On May 28, 2021, Governor Baker signed legislation implementing COVID-19 emergency paid sick leave (“EPSL”) for Massachusetts employees. Employers are required to provide up to 40 hours of EPSL to employees when they are unable to work for certain qualifying reasons related to the COVID-19 pandemic. Employees may use EPSL beginning June 7, 2021 through September 30, 2021, or until the state’s EPSL fund is exhausted, whichever first occurs.
All Massachusetts employers (private and public) are subject to EPSL. A state fund will be created to reimburse employers for EPSL benefits paid to employees.
Employers are mandated to provide EPSL to an employee for the following reasons related to the COVID-19 pandemic:
An employer must provide the following amount of leave for an employee who takes EPSL as follows:
An employee may use EPSL on an intermittent basis and in hourly increments.
Employees are eligible for up to $850 per week of EPSL. The benefit amount provided by an employer may be reduced by the amount of wages or wage replacement that an employee receives for that period under any government program or law (i.e., unemployment benefits).
EPSL may be reduced if the aggregate amount an employee would receive would exceed the employee’s average weekly wage.
An employer who pays an employee EPSL will be reimbursed by the state within 30 business days after submitting an application (the form is not yet available) to the state. However, any qualified sick leave wages paid by an employer that are eligible for the tax credit for paid sick and paid family and medical leave under the Families First Coronavirus Response Act, or subsequent extensions, including the Consolidated Appropriations Act, 2021 and the American Rescue Plan Act of 2021, will not be eligible for reimbursement from the EPSL fund.
EPSL is in addition to all job protected time off, paid and unpaid, that the employer is required provide to employees:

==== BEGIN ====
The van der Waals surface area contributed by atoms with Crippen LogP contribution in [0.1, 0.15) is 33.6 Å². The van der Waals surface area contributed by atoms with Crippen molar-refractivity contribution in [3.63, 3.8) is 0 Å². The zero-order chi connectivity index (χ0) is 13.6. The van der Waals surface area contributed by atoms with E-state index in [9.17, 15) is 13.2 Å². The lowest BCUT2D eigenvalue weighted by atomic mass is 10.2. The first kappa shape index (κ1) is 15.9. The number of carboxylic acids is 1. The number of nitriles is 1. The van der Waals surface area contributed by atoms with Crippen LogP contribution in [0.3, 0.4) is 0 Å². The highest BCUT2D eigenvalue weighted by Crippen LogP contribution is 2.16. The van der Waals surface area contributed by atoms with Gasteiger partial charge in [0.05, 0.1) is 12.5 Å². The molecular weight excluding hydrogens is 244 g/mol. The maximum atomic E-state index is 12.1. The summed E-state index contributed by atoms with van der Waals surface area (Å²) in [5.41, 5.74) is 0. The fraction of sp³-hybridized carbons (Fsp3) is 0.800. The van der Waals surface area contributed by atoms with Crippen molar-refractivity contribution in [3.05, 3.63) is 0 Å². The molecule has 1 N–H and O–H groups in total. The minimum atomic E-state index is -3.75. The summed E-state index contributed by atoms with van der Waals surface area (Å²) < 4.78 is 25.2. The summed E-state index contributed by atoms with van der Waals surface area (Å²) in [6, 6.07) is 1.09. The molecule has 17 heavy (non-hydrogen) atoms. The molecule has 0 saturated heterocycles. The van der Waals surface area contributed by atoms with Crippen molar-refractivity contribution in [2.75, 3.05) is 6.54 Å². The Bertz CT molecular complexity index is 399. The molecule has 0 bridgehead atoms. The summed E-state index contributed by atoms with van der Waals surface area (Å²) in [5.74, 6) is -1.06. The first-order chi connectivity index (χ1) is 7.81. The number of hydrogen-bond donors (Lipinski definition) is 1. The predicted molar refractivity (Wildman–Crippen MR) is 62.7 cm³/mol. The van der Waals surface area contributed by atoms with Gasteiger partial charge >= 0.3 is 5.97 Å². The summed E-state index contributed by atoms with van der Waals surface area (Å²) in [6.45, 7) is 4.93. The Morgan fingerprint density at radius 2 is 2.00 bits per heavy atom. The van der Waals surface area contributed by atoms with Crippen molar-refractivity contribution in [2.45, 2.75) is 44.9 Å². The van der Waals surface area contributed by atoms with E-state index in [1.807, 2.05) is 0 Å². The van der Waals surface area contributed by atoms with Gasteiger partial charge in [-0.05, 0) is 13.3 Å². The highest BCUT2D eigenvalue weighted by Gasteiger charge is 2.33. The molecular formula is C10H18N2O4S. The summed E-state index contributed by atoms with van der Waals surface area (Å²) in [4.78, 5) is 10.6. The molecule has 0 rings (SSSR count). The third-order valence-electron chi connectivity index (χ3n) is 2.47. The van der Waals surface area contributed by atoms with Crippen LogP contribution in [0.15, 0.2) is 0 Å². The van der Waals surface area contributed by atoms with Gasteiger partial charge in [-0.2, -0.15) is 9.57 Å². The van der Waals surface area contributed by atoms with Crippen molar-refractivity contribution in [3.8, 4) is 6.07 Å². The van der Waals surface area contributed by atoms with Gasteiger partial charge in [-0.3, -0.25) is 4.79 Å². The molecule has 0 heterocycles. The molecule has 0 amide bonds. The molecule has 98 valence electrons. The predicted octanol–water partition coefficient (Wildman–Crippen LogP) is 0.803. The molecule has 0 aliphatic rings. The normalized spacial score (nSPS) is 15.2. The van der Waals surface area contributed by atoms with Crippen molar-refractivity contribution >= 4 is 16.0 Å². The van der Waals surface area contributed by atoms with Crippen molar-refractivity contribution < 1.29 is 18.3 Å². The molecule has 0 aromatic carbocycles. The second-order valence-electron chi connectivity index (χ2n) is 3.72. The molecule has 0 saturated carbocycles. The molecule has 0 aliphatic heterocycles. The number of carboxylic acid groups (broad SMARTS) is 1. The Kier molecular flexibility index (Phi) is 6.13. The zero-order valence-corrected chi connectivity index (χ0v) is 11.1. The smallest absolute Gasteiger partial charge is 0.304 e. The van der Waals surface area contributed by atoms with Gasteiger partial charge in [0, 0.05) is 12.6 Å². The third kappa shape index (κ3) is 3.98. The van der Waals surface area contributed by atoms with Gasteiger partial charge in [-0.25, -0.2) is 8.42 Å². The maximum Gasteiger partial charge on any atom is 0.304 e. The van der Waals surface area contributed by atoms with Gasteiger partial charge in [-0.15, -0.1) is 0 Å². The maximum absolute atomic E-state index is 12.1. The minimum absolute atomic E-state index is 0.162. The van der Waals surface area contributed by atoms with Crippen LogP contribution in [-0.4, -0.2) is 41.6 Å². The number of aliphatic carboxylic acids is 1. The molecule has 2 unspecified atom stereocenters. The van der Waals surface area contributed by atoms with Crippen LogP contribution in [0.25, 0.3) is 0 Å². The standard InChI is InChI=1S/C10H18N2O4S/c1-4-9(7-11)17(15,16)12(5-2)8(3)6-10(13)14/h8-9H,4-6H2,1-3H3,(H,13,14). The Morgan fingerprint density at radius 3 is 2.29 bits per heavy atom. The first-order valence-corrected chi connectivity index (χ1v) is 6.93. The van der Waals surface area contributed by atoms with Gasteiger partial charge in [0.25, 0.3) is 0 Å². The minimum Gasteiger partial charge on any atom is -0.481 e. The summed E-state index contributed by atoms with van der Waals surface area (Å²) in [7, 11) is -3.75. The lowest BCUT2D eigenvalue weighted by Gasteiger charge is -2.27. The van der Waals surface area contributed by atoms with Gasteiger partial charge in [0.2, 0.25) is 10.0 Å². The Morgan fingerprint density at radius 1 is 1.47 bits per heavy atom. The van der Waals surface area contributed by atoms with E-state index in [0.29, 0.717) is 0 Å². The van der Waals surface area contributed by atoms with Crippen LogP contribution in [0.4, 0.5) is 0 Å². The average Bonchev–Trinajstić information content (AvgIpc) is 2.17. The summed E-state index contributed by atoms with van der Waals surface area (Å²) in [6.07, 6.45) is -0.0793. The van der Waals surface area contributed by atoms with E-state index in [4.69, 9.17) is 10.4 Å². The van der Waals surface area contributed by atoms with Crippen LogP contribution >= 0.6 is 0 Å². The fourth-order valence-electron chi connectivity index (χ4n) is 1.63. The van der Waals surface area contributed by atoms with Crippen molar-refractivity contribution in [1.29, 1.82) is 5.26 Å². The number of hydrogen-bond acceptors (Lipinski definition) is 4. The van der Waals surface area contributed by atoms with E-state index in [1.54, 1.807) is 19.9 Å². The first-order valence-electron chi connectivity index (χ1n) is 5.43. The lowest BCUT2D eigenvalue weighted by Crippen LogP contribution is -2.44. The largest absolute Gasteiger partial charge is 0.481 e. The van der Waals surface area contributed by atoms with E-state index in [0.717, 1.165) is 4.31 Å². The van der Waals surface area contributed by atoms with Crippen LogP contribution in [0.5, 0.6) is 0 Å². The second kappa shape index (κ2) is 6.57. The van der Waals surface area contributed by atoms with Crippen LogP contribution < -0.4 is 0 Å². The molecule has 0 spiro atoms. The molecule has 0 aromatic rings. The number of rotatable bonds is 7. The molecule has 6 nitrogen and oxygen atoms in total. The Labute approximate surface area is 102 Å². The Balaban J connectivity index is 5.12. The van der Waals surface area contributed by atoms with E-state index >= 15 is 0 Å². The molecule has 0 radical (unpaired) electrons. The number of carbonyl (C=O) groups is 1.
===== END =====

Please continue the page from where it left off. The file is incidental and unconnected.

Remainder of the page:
However, any employer with a separate COVID-19 sick leave policy who makes available an amount of COVID-19 sick leave sufficient to meet the requirements of EPSL, that may be used for the same purposes and under the same conditions as EPSL, is not required to provide additional COVID-19 emergency paid sick leave under EPSL.
While employees are receiving EPSL, employers must maintain all employment benefits provided or made available to an employee by the employer including, but not limited to, health insurance, group life insurance, disability insurance, sick leave, annual or vacation leave, educational benefits and pensions.
An employer may not require an employee to use other paid leave provided by the employer to the employee before the employee uses the EPSL, unless federal law requires otherwise.
It is unlawful for any employer to interfere with, restrain or deny an employee’s ability to take EPSL.
An employee must provide notice to the employer of the need for EPSL as soon as practicable or foreseeable. After the first workday an employee receives EPSL, an employer may require the employee to follow reasonable notice procedures in order to continue receiving EPSL. An employer may not require, as a condition of an employee’s taking EPSL, that the employee search for or find a replacement worker to cover the hours during which the employee is using EPSL.
The state will be providing model notices in English and other languages for employers to use. Employers must post this notice in a conspicuous location accessible to employees in every establishment where employees work and must provide a copy to their employees. However, in cases where the employer does not maintain a physical workplace, or an employee teleworks or performs work through a web-based platform, notification must be sent via electronic communication or a conspicuous posting in the web-based platform.
Health information related to EPSL possessed by an employer regarding an employee or employee’s family member must:
As the state releases the various notice and reimbursement forms, employers should work with their employment counsel and leave absence management vendors to ensure compliance. Employers should be aware that the EPSL law also allows for the state to promulgate regulations necessary for its implementation. We will continue to monitor any developments related to EPSL.
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